Effective collaboration among CMCs on community media Drupal work requires support for this process throughout the organization but it especially requires a commitment from a CMC's Executive Director. In addition to making sure the organization has staff with the appropriate skill sets, Executive Directors need to ensure that staff have the time and resources to work with their counterparts at other CMCs. Executive Directors need to help cultivate an understanding and practice wherein CMC technical staff are part of the organization's team, but also part of a larger team of peers to which they may both give and receive support and guidance.
Much of the administration work involved with the community media Drupal installations is fairly typical to Drupal administration and involves tasks such as:
- Upgrade modules
- Ensure site gets backup
- Monitor reports and logs
- Administer user accounts
Every Drupal module has at least one Lead Maintainer and any number of Co-Maintainers. Lead Maintainers are Drupal developers chiefly responsible for writing and maintaining the code for a Drupal module. Co-Maintainers assist the Lead Maintainers and act as intermediaries to handle a variety of tasks that do not require knowledge of actual PHP coding.
The tasks of a Co-Maintainer are different than what is defined under Best Practices for Co-Maintaining Projects on Drupal.org. Rather, the function of the Community Media Co-Maintainer is more like the Product Owner as defined in the Agile development process. For an overview of the Agile process watch a video of a presentation from the Community Media Drupal Summit in Austin.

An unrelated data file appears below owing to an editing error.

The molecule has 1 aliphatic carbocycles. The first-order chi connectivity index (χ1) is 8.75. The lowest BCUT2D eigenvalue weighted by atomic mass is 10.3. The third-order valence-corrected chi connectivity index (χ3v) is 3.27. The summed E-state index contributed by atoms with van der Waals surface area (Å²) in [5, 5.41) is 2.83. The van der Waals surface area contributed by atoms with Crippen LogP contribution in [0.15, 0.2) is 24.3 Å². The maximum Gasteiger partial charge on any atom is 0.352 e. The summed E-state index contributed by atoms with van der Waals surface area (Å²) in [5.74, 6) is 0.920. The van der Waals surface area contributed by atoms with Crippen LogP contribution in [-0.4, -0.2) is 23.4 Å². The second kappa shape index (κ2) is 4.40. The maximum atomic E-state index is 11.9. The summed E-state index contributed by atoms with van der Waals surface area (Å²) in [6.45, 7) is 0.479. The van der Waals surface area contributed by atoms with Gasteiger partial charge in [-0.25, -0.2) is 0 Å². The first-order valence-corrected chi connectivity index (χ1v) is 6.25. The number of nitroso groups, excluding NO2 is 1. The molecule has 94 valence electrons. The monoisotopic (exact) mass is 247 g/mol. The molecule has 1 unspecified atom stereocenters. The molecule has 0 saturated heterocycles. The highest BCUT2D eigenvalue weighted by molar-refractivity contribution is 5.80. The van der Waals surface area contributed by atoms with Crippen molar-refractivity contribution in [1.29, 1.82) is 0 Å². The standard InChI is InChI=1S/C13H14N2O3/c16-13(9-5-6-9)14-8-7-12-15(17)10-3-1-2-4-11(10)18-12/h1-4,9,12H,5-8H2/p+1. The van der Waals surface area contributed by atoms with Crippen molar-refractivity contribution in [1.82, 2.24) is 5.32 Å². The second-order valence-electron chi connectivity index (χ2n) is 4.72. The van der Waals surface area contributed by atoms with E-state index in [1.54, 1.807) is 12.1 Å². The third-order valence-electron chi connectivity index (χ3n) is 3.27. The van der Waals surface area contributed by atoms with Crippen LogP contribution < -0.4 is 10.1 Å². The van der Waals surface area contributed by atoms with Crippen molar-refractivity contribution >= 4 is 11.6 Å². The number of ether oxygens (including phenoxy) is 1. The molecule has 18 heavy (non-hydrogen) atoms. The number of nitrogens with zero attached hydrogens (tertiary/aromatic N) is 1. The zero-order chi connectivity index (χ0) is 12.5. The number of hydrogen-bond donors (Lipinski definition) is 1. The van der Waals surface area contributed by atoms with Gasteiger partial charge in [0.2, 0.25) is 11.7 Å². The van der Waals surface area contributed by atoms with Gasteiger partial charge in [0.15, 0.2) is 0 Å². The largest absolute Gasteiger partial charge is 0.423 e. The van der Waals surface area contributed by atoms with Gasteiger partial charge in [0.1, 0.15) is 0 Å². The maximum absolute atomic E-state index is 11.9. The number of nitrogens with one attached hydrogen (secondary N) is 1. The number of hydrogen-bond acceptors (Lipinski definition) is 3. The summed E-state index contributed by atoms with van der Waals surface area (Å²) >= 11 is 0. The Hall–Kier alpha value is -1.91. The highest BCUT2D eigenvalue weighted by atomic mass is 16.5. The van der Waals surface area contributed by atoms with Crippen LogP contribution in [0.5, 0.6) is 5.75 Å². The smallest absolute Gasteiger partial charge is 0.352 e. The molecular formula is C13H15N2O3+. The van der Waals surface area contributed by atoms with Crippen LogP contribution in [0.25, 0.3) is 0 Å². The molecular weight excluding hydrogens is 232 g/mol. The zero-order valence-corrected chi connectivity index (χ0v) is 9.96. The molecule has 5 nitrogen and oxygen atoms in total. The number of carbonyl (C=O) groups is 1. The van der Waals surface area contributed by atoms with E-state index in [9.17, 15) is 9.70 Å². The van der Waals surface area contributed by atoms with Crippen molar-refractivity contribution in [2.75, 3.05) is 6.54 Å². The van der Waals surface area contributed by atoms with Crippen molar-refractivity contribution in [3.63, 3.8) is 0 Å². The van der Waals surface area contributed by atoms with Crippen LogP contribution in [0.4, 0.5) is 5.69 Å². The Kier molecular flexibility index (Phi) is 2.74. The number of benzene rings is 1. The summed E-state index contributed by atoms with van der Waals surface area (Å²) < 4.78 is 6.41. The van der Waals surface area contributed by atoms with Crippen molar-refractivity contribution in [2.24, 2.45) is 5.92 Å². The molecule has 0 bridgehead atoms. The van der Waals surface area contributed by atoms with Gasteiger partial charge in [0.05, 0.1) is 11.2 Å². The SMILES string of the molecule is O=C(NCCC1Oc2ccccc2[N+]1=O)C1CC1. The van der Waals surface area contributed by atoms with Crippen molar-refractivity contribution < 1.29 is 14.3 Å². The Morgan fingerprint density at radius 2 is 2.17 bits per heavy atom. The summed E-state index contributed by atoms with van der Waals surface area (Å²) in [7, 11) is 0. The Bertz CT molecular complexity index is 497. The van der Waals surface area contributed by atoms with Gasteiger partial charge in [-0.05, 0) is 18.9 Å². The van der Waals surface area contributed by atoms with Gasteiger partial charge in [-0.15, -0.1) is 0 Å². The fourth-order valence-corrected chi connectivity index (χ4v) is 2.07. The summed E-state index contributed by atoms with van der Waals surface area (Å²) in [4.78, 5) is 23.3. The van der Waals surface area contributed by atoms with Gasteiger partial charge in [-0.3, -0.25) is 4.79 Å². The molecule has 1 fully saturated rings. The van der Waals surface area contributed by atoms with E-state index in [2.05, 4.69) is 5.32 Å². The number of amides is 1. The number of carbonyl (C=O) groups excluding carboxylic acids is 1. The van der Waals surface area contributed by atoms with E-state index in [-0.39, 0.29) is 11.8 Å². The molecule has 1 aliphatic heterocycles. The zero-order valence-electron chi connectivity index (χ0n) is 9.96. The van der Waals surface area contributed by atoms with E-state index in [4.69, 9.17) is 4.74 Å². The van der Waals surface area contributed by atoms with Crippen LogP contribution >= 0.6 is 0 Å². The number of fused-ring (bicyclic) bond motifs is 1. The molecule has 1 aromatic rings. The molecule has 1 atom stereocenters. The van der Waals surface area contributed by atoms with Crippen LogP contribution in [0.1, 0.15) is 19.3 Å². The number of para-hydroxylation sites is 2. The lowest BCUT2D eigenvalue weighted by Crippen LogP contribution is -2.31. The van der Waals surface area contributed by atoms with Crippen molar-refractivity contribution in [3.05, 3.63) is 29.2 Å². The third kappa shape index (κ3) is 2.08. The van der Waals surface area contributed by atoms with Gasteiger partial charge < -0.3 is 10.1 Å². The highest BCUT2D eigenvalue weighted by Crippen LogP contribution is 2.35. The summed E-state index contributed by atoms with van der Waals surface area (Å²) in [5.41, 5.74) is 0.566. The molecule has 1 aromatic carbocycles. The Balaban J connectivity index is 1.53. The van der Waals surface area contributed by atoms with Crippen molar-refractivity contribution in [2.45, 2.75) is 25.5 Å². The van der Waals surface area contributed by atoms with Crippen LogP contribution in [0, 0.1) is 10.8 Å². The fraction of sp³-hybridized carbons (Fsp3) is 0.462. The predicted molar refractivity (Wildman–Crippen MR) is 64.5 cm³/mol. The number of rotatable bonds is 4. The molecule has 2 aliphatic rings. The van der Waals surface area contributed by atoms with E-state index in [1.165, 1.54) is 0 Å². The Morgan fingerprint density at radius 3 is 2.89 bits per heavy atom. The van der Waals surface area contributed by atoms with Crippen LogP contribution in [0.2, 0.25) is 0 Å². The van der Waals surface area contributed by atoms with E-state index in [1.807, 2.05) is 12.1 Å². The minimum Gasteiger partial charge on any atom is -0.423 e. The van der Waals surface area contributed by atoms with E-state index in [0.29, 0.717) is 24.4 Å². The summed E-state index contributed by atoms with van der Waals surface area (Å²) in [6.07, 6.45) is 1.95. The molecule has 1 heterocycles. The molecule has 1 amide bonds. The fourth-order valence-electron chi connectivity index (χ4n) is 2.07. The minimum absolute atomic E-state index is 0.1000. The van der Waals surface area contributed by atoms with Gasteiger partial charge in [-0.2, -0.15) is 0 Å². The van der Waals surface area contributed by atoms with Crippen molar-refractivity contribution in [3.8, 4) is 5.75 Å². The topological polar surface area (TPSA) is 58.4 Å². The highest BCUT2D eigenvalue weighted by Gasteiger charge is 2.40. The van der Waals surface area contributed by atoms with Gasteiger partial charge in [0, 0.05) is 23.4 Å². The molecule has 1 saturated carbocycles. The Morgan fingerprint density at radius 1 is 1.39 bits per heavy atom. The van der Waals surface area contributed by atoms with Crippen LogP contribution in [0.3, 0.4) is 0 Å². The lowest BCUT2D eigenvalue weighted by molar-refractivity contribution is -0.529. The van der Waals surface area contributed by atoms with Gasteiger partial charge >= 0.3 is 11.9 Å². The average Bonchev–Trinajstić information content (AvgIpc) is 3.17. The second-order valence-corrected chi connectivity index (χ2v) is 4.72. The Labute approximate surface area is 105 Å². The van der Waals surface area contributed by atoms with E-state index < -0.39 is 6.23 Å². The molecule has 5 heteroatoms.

One of the Co-Maintainer’s main tasks to monitor the module’s issue queue for:
- Bug reports
- Feature requests
- Support requests
(Basic) When handling bug reports the Co-Maintainer:
- Verifies that errors are reproducible and not the result of misconfiguration
- If errors are due to misconfiguration, then he/she edits and improves documentation
- If errors are legitimate, then he/she assigns the issue to the Lead Maintainer
(Advanced) When a bug has been fixed by the lead Maintainer, the Co-Maintainer:
- Uses git to pull the code to a development server
- Tests the code to make sure the issue has been resolved
- Commits the code back to Drupal.org
- Closes the issue as fixed
When handling feature requests, the Co-Maintainer:
- Responds if needed to clarify the feature request
- Determines whether the feature request is appropriate for the module
- Prioritizes feature requests with higher priority for shared needs
- Consults with CMCs to determine if/when feature gets funded
Knowledge and Skills Needed
Seeking Support Effectively
Drupal.org has an extensive section on support.
The amount of time necessary for CMC staff to devote to this work depends on several factors but especially important is the phase of the project. During initial needs assessment, site planning, installation, configuration, and other activities that are considered to be pre-launch the staff time commitment could be considerable, especially if there is minimal support from outside developers. Once a site has launched the time commitment reaches a plateau. It is difficult to estimate.
The organization of this initiative presents a number of challenges, chief among them are the following questions:
- How to acclimate new development talent to the cm_project?
- How do shared feature requests become funded development?
- How does this scale from small, to medium, to large CMCs?